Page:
NY Key Preemption Case
Submitted by admin on Mon, 08/15/2011 - 01:32
Matter of Envirogas, Inc. v Town of Kiantone
112 Misc.2d 432, 447 N.Y.S.2d 221,
Supreme Court, Erie County (1982)
OPINION OF THE COURT
Samuel L. Green, J.
In this CPLR article 78 proceeding, petitioner Envirogas, Inc., seeks a determination that subdivision (q) of section 4 of the zoning ordinance of respondent Town of Kiantone (Town) is null and void. The ordinance provides that no oil or gas well shall be constructed in the Town without prior payment of a $2,500 compliance bond and a $25 permit fee.
Petitioner engages in the business of developing and producing oil and gas. The Town issued an appearance ticket and a warrant of arrest which required petitioner to appear on December 14, 1981 before respondent Mason, the Town Justice of Kiantone, to answer a November 23, 1981 charge of violating subdivision (q) of section 4 of the zoning ordinance. This proceeding, commenced by order to show cause, seeks to enjoin enforcement of this section of the ordinance on the ground that it has been superseded and nullified by a recent amendment to ECL article 23 (ECL 23-0303, subd 2): “The provisions of this article shall supersede all local laws or ordinances relating to the regulation of the oil, gas and solution mining industries; but shall not supersede local government jurisdiction over local roads or the rights of local governments under the real property tax law.” (L 1981, ch 846, § 4, subd 2.) This amendment became effective on August 26, 1981, three months before petitioner was charged with a violation of subdivision (q) of section 4.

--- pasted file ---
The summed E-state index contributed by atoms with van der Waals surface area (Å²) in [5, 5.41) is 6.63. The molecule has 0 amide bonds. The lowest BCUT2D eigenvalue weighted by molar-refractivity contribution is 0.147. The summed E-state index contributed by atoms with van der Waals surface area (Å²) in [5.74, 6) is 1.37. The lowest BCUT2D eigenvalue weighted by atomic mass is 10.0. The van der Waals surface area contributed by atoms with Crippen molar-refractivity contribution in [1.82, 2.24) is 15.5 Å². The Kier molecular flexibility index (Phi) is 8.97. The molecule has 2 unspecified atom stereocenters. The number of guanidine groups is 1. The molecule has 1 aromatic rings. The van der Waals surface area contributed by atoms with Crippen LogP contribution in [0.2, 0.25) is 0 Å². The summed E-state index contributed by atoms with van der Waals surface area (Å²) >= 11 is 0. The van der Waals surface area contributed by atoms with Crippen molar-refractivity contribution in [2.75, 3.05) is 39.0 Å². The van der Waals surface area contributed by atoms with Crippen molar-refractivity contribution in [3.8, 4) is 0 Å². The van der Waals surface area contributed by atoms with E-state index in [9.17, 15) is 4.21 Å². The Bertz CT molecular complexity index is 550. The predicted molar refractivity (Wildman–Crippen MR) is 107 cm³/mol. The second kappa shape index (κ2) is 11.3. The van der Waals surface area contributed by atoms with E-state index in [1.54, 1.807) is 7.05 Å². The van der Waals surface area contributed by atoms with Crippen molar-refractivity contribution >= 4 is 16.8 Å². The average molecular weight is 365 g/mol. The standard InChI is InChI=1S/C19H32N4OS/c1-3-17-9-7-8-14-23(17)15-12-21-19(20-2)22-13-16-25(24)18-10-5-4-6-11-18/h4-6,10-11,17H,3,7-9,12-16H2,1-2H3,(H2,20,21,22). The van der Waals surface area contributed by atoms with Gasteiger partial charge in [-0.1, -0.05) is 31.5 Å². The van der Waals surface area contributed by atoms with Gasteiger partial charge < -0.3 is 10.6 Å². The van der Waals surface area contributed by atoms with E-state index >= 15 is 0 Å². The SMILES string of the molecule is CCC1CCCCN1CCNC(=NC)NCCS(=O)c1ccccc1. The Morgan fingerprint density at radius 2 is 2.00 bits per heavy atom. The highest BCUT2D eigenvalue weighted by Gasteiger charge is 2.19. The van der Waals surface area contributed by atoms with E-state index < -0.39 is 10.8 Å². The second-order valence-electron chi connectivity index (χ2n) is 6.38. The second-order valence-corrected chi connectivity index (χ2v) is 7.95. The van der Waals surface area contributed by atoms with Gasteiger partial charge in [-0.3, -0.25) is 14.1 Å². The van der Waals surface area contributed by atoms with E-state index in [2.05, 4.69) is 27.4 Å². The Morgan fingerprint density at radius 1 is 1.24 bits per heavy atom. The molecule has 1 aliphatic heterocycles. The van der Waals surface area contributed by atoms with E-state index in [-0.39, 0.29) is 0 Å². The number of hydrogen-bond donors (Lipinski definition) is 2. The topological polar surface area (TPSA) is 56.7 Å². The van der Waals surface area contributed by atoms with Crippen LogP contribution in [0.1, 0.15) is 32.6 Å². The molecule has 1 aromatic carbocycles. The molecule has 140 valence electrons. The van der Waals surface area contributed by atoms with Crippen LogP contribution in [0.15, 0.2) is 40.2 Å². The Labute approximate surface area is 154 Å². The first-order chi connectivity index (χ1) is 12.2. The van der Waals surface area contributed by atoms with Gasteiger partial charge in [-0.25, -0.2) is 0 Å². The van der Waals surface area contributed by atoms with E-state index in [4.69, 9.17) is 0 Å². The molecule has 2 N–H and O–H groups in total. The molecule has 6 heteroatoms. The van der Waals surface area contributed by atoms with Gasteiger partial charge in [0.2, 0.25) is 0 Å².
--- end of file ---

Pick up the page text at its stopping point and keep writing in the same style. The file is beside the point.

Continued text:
Petitioner's business, like that of all gas producers operating within New York State, is governed by State statutes (ECL art 23) and regulations (6 NYCRR 550 et seq.), which are designed to protect the public, prevent waste and ensure a greater ultimate recovery of oil and gas. For each well it has drilled in Chautauqua County petitioner has obtained a drilling permit from the Department of Energy Conservation (DEC) and has otherwise complied with all statutory and regulatory requirements. Respondents submit that the amendment to article 23 does not apply to local areas of concern not specifically addressed by the ECL. They contend, in the alternative, that the permit and bond requirements of subdivision (q) of section 4 of the zoning ordinance of the Town of Kiantone are justified by the exception in the ordinance for “local government jurisdiction over local roads.”
The mere fact that a State regulates a certain area of business does not automatically pre-empt all local legislation which applies to that enterprise (Monroe-Livingston Sanitary Landfill v Town of Caledonia, 51 NY2d 679, 683). But where a State law expressly states that its purpose is to supersede all local ordinances then the local government is precluded from legislating on the same subject matter unless it has received “clear and explicit” authority to the contrary. (Robin v Incorporated Vil. of Hempstead, 30 NY2d 347, 350-351.) This is so, as the Court of Appeals recently observed, because “the fount of the police power is the sovereign State, [and] such power can be exercised only when and to the degree it has been delegated such lawmaking authority” (People v De Jesus, 54 NY2d 465, 468).